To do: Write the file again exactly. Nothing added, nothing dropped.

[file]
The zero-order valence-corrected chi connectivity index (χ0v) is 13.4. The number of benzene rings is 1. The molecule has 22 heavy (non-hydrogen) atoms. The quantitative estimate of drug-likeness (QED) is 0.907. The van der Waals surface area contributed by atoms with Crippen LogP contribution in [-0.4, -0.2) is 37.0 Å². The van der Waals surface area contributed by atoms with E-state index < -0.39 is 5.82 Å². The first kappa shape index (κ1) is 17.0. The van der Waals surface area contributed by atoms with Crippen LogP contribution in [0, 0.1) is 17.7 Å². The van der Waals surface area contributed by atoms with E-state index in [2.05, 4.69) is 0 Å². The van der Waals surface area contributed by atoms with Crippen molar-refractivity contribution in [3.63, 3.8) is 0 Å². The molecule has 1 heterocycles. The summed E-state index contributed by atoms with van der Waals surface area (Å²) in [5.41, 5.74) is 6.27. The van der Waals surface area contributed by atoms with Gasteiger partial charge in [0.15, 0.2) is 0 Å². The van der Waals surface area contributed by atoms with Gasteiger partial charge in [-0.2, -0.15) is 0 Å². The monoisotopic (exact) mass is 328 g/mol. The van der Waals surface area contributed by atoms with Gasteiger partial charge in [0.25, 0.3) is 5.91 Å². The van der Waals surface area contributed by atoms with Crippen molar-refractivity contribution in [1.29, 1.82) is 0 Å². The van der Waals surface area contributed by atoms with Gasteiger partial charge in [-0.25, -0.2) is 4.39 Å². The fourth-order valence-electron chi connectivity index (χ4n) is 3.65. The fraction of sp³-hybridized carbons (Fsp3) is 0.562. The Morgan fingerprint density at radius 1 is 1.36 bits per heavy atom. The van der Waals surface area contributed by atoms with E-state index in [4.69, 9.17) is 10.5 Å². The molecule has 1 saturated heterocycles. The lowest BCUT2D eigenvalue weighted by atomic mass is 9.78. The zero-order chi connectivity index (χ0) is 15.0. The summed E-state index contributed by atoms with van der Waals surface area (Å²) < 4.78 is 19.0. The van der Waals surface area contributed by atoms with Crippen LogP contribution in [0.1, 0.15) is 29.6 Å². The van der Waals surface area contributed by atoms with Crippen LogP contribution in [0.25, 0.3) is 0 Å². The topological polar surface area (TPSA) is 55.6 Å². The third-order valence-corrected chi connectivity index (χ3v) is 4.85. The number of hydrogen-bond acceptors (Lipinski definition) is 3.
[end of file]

The zero-order valence-corrected chi connectivity index (χ0v) is 13.4. The number of benzene rings is 1. The molecule has 22 heavy (non-hydrogen) atoms. The quantitative estimate of drug-likeness (QED) is 0.907. The van der Waals surface area contributed by atoms with Crippen LogP contribution in [-0.4, -0.2) is 37.0 Å². The van der Waals surface area contributed by atoms with E-state index < -0.39 is 5.82 Å². The first kappa shape index (κ1) is 17.0. The van der Waals surface area contributed by atoms with Crippen LogP contribution in [0, 0.1) is 17.7 Å². The van der Waals surface area contributed by atoms with E-state index in [2.05, 4.69) is 0 Å². The van der Waals surface area contributed by atoms with Crippen molar-refractivity contribution in [3.63, 3.8) is 0 Å². The molecule has 1 heterocycles. The summed E-state index contributed by atoms with van der Waals surface area (Å²) in [5.41, 5.74) is 6.27. The van der Waals surface area contributed by atoms with Gasteiger partial charge in [0.15, 0.2) is 0 Å². The van der Waals surface area contributed by atoms with Gasteiger partial charge in [-0.2, -0.15) is 0 Å². The monoisotopic (exact) mass is 328 g/mol. The van der Waals surface area contributed by atoms with Gasteiger partial charge in [0.25, 0.3) is 5.91 Å². The van der Waals surface area contributed by atoms with Crippen molar-refractivity contribution in [1.29, 1.82) is 0 Å². The van der Waals surface area contributed by atoms with Gasteiger partial charge in [-0.25, -0.2) is 4.39 Å². The fourth-order valence-electron chi connectivity index (χ4n) is 3.65. The fraction of sp³-hybridized carbons (Fsp3) is 0.562. The Morgan fingerprint density at radius 1 is 1.36 bits per heavy atom. The van der Waals surface area contributed by atoms with E-state index in [4.69, 9.17) is 10.5 Å². The molecule has 1 saturated heterocycles. The lowest BCUT2D eigenvalue weighted by atomic mass is 9.78. The zero-order chi connectivity index (χ0) is 15.0. The summed E-state index contributed by atoms with van der Waals surface area (Å²) < 4.78 is 19.0. The van der Waals surface area contributed by atoms with Crippen LogP contribution in [0.1, 0.15) is 29.6 Å². The van der Waals surface area contributed by atoms with Crippen LogP contribution in [0.25, 0.3) is 0 Å². The topological polar surface area (TPSA) is 55.6 Å². The third-order valence-corrected chi connectivity index (χ3v) is 4.85. The number of hydrogen-bond acceptors (Lipinski definition) is 3.